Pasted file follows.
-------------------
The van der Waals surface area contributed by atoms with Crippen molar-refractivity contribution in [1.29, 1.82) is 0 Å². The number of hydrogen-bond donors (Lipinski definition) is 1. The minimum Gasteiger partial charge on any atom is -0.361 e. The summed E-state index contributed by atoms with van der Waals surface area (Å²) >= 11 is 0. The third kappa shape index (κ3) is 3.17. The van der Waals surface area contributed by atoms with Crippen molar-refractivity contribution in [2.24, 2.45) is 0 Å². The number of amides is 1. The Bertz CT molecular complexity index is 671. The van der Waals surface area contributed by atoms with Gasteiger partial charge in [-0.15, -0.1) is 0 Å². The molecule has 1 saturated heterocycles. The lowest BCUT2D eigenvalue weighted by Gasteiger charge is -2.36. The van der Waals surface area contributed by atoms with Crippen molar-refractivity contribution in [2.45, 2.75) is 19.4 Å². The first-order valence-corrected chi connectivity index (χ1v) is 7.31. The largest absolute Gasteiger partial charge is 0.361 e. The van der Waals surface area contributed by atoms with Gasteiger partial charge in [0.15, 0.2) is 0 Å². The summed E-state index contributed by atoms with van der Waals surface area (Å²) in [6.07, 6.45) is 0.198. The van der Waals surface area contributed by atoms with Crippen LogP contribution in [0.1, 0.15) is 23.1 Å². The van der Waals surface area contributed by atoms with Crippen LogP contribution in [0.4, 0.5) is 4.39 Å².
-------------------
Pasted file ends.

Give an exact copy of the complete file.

The van der Waals surface area contributed by atoms with Crippen molar-refractivity contribution in [1.29, 1.82) is 0 Å². The number of hydrogen-bond donors (Lipinski definition) is 1. The minimum Gasteiger partial charge on any atom is -0.361 e. The summed E-state index contributed by atoms with van der Waals surface area (Å²) >= 11 is 0. The third kappa shape index (κ3) is 3.17. The van der Waals surface area contributed by atoms with Crippen molar-refractivity contribution in [2.24, 2.45) is 0 Å². The number of amides is 1. The Bertz CT molecular complexity index is 671. The van der Waals surface area contributed by atoms with Gasteiger partial charge in [-0.15, -0.1) is 0 Å². The molecule has 1 saturated heterocycles. The lowest BCUT2D eigenvalue weighted by Gasteiger charge is -2.36. The van der Waals surface area contributed by atoms with Crippen molar-refractivity contribution in [2.45, 2.75) is 19.4 Å². The first-order valence-corrected chi connectivity index (χ1v) is 7.31. The largest absolute Gasteiger partial charge is 0.361 e. The van der Waals surface area contributed by atoms with Gasteiger partial charge in [0.15, 0.2) is 0 Å². The summed E-state index contributed by atoms with van der Waals surface area (Å²) in [6.07, 6.45) is 0.198. The van der Waals surface area contributed by atoms with Crippen LogP contribution in [0.1, 0.15) is 23.1 Å². The van der Waals surface area contributed by atoms with Crippen LogP contribution in [0.4, 0.5) is 4.39 Å².